An overview of the branching strategy. Click the image to get the emacs org-mode ditaa-source.
Now we can look at all the actions you will ever need to do in this model:7
(edit); hg ci -m "message"
continue development after a release:
hg update; (edit); hg ci -m "message"
start a larger feature:
hg branch feature-x; (edit); hg ci -m "message"
continue with the feature:
hg update feature-x; (edit); hg ci -m "message"
merge the feature:
hg update default; hg merge feature-x; hg ci -m "merged feature x into default"
close and merge the feature when you are done:
hg update feature-x; hg ci --close-branch -m "finished feature x"; hg update default; hg merge feature-x; hg ci -m "merged finished feature x into default"
Tasks for Maintainers
create the repo:
hg init reponame; cd reponame
(edit); hg ci -m "message"
create the stable branch and do the first release:
hg branch stable; hg tag tagname; hg up default; hg merge stable; hg ci -m "merge stable into default: ready for more development"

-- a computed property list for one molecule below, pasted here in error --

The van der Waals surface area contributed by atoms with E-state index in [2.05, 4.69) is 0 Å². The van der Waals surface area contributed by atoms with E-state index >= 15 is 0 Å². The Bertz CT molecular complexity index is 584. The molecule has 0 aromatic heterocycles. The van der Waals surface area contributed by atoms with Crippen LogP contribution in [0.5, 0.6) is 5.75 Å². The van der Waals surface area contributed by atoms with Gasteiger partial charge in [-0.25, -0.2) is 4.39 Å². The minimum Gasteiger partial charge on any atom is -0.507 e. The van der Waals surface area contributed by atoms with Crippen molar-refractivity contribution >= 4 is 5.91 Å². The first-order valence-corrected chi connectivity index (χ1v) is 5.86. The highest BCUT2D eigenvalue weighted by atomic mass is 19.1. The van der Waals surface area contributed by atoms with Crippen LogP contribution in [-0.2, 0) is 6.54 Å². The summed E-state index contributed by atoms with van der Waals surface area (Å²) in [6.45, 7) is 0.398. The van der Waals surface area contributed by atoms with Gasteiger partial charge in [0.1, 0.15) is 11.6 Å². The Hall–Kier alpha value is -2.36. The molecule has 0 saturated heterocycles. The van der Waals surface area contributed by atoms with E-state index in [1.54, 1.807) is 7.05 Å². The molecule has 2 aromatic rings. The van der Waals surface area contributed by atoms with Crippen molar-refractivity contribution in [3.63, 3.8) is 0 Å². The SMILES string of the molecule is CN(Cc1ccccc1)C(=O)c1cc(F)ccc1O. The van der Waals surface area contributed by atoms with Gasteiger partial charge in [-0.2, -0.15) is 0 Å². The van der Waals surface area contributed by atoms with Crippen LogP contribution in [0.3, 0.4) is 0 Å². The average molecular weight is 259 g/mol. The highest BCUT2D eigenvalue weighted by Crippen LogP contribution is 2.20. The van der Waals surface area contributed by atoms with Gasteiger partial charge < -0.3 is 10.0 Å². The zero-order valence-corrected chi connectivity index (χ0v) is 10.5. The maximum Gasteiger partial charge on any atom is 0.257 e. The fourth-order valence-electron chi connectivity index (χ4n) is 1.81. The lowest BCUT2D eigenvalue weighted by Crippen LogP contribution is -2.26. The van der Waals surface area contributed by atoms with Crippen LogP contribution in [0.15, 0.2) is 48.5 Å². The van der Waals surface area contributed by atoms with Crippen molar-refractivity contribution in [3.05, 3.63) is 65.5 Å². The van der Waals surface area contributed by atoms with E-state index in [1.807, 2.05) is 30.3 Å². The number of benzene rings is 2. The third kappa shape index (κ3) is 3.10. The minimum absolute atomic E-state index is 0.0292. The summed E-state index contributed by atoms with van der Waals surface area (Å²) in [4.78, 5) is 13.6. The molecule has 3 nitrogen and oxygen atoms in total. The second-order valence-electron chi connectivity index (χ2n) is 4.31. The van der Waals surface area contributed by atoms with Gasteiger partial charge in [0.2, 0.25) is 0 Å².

apply a hotfix8:
hg up stable; (edit); hg ci -m "message"; hg up default; hg merge stable; hg ci -m "merge stable into default: ready for more development"
do a release9:
hg up stable; hg merge default; hg ci -m "(description of the main changes since the last release)" ; hg tag tagname; hg up default ; hg merge stable ; hg ci -m "merged stable into default: ready for more development"
That’s it. All that follows are a detailed example which goes through all actions one-by-one, adaptions to this workflow and the final summary.
if you need to maintain multiple very different releases simultanously, see ⁰ or 10 for adaptions ↩
default is the default branch. That’s the named branch you use when you don’t explicitely set a branch. Its alias is the empty string, so if no branch is shown in the log (
hg log), you’re on the default branch. Thanks to John for asking! ↩